Douglas County commissioners will sit down in about two weeks to begin what could be something of an arduous political task redrawing the lines of the county's three commission districts.
Chris McKenzie, county administrator, says the boundary lines need to be reworked because the 1990 census shows the districts are disproportionate in terms of population.
Ideally, each of the districts should contain one-third of the county's 81,798 residents, or 27,266.
The 1st District, which now contains 25,583 residents, is 1,683 below the ideal figure. The district is represented by Mark Buhler, a Republican, is located mainly in northwestern and central Lawrence and contains two precincts in far eastern Lawrence.
The 2nd District, which now contains 23,653 residents, is 3,613 under the ideal figure. The 2nd District is represented by Mike Amyx, a Democrat, and includes southern and southeastern parts of the city, part of central Lawrence and most of the eastern part of the county, including Eudora, Vinland and Baldwin.
The 3rd District, which contains 32,562 residents, is 5,296 above the ideal figure. The 3rd District is represented by Louie McElhaney, a Republican, and encompasses western Lawrence, western Douglas County and Wakarusa Township. The 3rd District also contains a couple of districts in east Lawrence.
THE LAST TIME the districts' boundaries were redrawn was in 1979. State agricultural census numbers were used to realign the districts, McKenzie said.
McKenzie says he plans to deliver a report to the commission in about two weeks that recommends the need for changing the districts.
He said he doesn't have a target deviation a range that the population of each district can fall into and still meet the constitutional one-person, one-vote requirement.
"I don't have a target deviation, but the statute says that the district must be as compact and equal in population as possible," McKenzie said.
McKenzie said he hasn't yet tried to figure out any maps for the commission, although he has worked with the city-county planning office staff to get some preliminary figures to the commission.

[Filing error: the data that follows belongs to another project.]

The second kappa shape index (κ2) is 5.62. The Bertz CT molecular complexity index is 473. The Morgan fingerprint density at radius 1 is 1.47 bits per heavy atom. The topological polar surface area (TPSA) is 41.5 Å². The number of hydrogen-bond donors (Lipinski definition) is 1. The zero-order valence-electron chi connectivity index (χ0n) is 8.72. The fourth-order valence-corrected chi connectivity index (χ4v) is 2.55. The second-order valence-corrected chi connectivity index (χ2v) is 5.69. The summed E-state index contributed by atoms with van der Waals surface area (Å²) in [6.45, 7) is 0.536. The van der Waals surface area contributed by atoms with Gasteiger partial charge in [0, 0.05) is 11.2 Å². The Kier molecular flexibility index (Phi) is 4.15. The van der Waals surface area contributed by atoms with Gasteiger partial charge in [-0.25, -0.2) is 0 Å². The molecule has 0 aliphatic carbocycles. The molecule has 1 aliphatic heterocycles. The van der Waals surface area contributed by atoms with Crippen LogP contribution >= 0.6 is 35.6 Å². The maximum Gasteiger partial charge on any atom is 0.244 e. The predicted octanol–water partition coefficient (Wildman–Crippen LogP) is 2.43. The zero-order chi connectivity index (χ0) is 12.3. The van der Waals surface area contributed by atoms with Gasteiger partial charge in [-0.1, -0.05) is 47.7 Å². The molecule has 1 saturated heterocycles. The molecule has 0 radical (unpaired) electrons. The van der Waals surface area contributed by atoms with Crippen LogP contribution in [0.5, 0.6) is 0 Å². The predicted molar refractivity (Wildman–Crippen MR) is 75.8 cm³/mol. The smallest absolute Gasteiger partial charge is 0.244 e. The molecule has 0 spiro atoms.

"I think what we'll do first is to have a study session," McKenzie said. "If they ask me to prepare some options, I'll do that."
THE COMMISSION will use the census population figures of each of the county's precincts as the building blocks for each district.
There are two commission seats up for election this year the 2nd District and 3rd District.
McKenzie said he never has been involved personally in a county redistricting process before and didn't know how much of a role partisan politics will play.
Two commissioners contacted Saturday weren't certain either.
"I really don't know," said Amyx, whose seat is up for election this year. "We just got the maps from the planning director and are starting to review the things. We haven't gotten into it yet. I'm sure we'll start to have discussions soon to see how the process goes."
Buhler said so far partisan politics hasn't entered the picture.
"Not yet," he said. "Obviously we've got to equalize it. I don't know if we're going to get any wild stuff or not. I'm a rookie at it."
THE DISTRICTS could be made more contiguous, especially since the 3rd District includes some eastern Lawrence precincts, Buhler said.
"I don't know what the voter mix is in each precinct," he said. "I don't think there is any predominantly Republican districts, but I don't know that."
McElhaney said he didn't think partisan politics will be involved.
"I don't know why it would be much of a problem," McElhaney said.
He said his 3rd District could give up two precints to the 1st District and two precincts to the 2nd District, which would bring his district to being only about 250 residents above the ideal size.
"But I haven't discussed this with the other two commissioners," he said. "They may have some other ideas."